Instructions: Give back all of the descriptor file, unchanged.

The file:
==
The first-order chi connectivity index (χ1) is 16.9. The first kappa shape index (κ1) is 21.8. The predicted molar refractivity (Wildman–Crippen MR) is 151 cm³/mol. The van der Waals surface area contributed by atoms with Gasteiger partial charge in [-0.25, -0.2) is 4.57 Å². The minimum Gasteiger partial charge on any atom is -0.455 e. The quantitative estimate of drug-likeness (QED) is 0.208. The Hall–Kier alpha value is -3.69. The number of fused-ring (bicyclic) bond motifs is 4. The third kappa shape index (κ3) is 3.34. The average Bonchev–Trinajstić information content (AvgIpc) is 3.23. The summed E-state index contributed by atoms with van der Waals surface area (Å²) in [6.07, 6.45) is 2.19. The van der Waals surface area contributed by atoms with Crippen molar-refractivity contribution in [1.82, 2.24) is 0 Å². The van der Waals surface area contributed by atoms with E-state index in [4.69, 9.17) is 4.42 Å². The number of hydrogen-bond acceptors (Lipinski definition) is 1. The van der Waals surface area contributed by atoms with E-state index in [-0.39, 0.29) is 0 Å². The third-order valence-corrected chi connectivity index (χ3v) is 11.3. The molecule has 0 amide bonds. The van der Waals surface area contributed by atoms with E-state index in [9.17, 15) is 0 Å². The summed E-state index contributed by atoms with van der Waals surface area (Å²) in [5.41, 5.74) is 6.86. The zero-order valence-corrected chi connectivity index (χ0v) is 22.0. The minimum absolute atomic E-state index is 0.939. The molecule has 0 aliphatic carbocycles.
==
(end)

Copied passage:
The first-order chi connectivity index (χ1) is 16.9. The first kappa shape index (κ1) is 21.8. The predicted molar refractivity (Wildman–Crippen MR) is 151 cm³/mol. The van der Waals surface area contributed by atoms with Gasteiger partial charge in [-0.25, -0.2) is 4.57 Å². The minimum Gasteiger partial charge on any atom is -0.455 e. The quantitative estimate of drug-likeness (QED) is 0.208. The Hall–Kier alpha value is -3.69. The number of fused-ring (bicyclic) bond motifs is 4. The third kappa shape index (κ3) is 3.34. The average Bonchev–Trinajstić information content (AvgIpc) is 3.23. The summed E-state index contributed by atoms with van der Waals surface area (Å²) in [6.07, 6.45) is 2.19. The van der Waals surface area contributed by atoms with Crippen molar-refractivity contribution in [1.82, 2.24) is 0 Å². The van der Waals surface area contributed by atoms with E-state index in [4.69, 9.17) is 4.42 Å². The number of hydrogen-bond acceptors (Lipinski definition) is 1. The van der Waals surface area contributed by atoms with E-state index in [-0.39, 0.29) is 0 Å². The third-order valence-corrected chi connectivity index (χ3v) is 11.3. The molecule has 0 amide bonds. The van der Waals surface area contributed by atoms with E-state index in [9.17, 15) is 0 Å². The summed E-state index contributed by atoms with van der Waals surface area (Å²) in [5.41, 5.74) is 6.86. The zero-order valence-corrected chi connectivity index (χ0v) is 22.0. The minimum absolute atomic E-state index is 0.939. The molecule has 0 aliphatic carbocycles.